I hate Bluetooth

  • 4
  • 0
    Its one of the technologies that have an monopoly on certain usages.
  • 1
    For internet access we have DSL, cabel, fiber, ...
    for local local data transfer there is wifi, ethernet and fiber. But for things like headsets we only have bluetooth.
  • 9
    @stop My issue with it is that it's still so limiting.

    It has ridiculous range problems, even with high end hardware.

    It's very difficult to troubleshoot when it's not working, or not working reliably.

    Headsets sometimes randomly disconnect, and most devices will just switch to an alternative audio device -- now you have porn audio at max on your laptop speaker.

    The other way around is a problem as well: In many games, your headset disconnects and reconnects mid-game, the only way to get your audio back is by restarting the game.

    The most amazing use case for a bluetooth would be true multi-pairing: The ability to have one headset connected to a PC and phone simultaneously, or multiple headsets to one device. There are multipoint devices/bridges, but it's still a whole mess of profile stuff, and either only TX, only RX or only range extension supported.

    Meh. Firstworld problems.
  • 0
    The type of multi-parings you are asking for audio devices is in work in new BT specs , it’s called “LE audio”
  • 1
    I'm reminded of MS Windows, or should that be, SM Windows..

    If you want to link more than, well, one bluetooth sound device to Windows, it gets all, difficult..
  • 2
    @Nanos linux has its problems too.
  • 3
    @stop I think Bluetooth's problems are more in all the legacy backwards compatibly shit and all the mixing of technologies and profiles. It's a "confusing standards" issue more than it's a "bad OS implementation" issue.

    For example, my headset is supposed to do multipoint with PC and phone, supporting full audio from PC, and "call audio" from phone. Doesn't work. It might be Windows' fault, or Android's, or the headset — but I feel like it's truly Bluetooth's "fault" for having all these technologies like A2DP, HFP, HSP whatever. There's all this legacy protocol crap for SIM contact sharing, etc.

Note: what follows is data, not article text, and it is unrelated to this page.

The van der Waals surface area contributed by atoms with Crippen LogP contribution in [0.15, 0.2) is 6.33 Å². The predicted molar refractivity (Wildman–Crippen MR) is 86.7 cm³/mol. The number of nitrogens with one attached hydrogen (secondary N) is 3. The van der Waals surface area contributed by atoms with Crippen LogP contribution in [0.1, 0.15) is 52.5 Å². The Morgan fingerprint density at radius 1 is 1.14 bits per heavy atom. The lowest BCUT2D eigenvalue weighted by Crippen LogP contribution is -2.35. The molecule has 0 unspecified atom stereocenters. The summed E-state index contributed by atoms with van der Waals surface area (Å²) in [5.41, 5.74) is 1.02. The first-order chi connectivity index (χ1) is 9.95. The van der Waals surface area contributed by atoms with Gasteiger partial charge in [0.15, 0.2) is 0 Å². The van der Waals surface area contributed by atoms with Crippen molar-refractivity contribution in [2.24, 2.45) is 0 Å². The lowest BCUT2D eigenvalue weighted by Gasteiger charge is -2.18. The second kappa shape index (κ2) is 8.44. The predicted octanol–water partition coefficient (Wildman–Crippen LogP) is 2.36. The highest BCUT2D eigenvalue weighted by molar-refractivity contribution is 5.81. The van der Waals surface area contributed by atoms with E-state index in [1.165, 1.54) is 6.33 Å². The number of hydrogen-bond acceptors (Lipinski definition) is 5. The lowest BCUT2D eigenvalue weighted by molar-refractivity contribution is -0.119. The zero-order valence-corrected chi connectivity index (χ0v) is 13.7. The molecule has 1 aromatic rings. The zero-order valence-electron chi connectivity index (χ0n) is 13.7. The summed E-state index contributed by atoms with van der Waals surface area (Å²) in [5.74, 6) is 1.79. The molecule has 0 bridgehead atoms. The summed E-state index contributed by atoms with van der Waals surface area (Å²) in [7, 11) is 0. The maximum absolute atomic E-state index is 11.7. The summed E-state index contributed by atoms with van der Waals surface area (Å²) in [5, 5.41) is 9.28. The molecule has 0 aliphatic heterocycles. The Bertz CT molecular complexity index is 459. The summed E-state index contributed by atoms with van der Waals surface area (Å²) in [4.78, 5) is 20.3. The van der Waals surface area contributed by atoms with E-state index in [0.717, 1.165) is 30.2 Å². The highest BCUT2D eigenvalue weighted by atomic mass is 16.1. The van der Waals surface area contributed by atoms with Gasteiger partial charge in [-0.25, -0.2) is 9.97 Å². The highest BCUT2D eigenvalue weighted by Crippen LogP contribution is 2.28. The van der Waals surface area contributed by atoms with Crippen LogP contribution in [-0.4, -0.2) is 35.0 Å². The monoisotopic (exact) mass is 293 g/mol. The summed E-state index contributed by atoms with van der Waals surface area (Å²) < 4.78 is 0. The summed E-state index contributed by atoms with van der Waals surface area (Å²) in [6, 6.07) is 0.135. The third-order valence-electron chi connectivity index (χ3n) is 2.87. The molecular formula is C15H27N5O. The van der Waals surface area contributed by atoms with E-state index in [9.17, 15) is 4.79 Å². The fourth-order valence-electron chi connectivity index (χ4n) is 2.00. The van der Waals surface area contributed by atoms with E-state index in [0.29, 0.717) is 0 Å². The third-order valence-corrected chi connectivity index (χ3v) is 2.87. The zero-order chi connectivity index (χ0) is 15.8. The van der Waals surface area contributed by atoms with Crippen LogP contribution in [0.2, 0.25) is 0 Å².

If we could redesign it, I'd make it so that you'd pair a larger group of Bluetooth Audio transmitters and receivers into one pool. Transmitters can set the "network label" and can evict receivers from the pool, and all devices together form a labeled meshnet which increase range.
  • 1
    @bittersweet I used to work on a project where an app has to communicate with a BLE device
    It was a nightmare. You run 100 tests, you get 100 different results.
    You never really understand what is happening, and have to restart everything frequently

    Yeah it's shit
  • 0
  • 1
    @justHarry early implementation of ble 4.0 was pretty shit specially from android side. I never saw such problems for ios . Although i find that from 4.2 onwards everything was smooth.
  • 0
    @bittersweet which headsets you have, i never saw such problem with bose QC35
  • 0
    @hardfault well 99% of the problems were solved once we removed "bonding". That shit made it unreliable af. Had to even replace with our own implementation of a handshake and encryption

    iOS was smooth as butter indeed. The iOS team was amazed at how much work it took for it to work on Android. Still every now and then a Huawei fucked everything up
  • 0
    @justHarry i am aware of these problems, with “just works” paring things get pretty shitty. Best way is to use MITM , but all devices cannot use MITM.

    The work around that i did was to delete paring from list so every time a device is connected bonding will happen again.

    It was extremely annoying, problem is you can overcome these things if you go through spec.
    But a APP developer should not be worried about that, that’s the task of phone manufacturers
Add Comment